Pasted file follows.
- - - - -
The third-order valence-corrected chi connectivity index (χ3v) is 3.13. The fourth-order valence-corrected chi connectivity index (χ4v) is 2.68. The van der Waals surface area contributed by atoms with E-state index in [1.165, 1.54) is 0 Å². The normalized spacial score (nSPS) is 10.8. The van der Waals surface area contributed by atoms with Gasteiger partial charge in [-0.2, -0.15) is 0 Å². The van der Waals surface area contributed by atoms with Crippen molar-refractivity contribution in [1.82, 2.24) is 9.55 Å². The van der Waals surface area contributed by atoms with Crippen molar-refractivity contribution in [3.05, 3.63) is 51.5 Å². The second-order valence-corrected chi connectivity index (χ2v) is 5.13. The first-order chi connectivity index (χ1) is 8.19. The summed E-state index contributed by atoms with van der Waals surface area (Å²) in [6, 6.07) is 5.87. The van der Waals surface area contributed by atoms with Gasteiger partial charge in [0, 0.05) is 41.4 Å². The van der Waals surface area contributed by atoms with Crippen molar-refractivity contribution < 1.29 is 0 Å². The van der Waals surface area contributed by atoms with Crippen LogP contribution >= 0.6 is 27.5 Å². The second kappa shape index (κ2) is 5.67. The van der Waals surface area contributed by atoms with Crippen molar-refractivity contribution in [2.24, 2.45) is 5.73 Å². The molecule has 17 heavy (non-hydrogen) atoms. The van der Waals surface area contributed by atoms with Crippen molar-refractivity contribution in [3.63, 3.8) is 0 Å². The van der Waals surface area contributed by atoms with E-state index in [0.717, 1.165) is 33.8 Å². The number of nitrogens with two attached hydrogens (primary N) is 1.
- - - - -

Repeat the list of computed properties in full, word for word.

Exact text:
The third-order valence-corrected chi connectivity index (χ3v) is 3.13. The fourth-order valence-corrected chi connectivity index (χ4v) is 2.68. The van der Waals surface area contributed by atoms with E-state index in [1.165, 1.54) is 0 Å². The normalized spacial score (nSPS) is 10.8. The van der Waals surface area contributed by atoms with Gasteiger partial charge in [-0.2, -0.15) is 0 Å². The van der Waals surface area contributed by atoms with Crippen molar-refractivity contribution in [1.82, 2.24) is 9.55 Å². The van der Waals surface area contributed by atoms with Crippen molar-refractivity contribution in [3.05, 3.63) is 51.5 Å². The second-order valence-corrected chi connectivity index (χ2v) is 5.13. The first-order chi connectivity index (χ1) is 8.19. The summed E-state index contributed by atoms with van der Waals surface area (Å²) in [6, 6.07) is 5.87. The van der Waals surface area contributed by atoms with Gasteiger partial charge in [0, 0.05) is 41.4 Å². The van der Waals surface area contributed by atoms with Crippen molar-refractivity contribution < 1.29 is 0 Å². The van der Waals surface area contributed by atoms with Crippen LogP contribution >= 0.6 is 27.5 Å². The second kappa shape index (κ2) is 5.67. The van der Waals surface area contributed by atoms with Crippen molar-refractivity contribution in [2.24, 2.45) is 5.73 Å². The molecule has 17 heavy (non-hydrogen) atoms. The van der Waals surface area contributed by atoms with Crippen molar-refractivity contribution in [3.63, 3.8) is 0 Å². The van der Waals surface area contributed by atoms with E-state index in [0.717, 1.165) is 33.8 Å². The number of nitrogens with two attached hydrogens (primary N) is 1.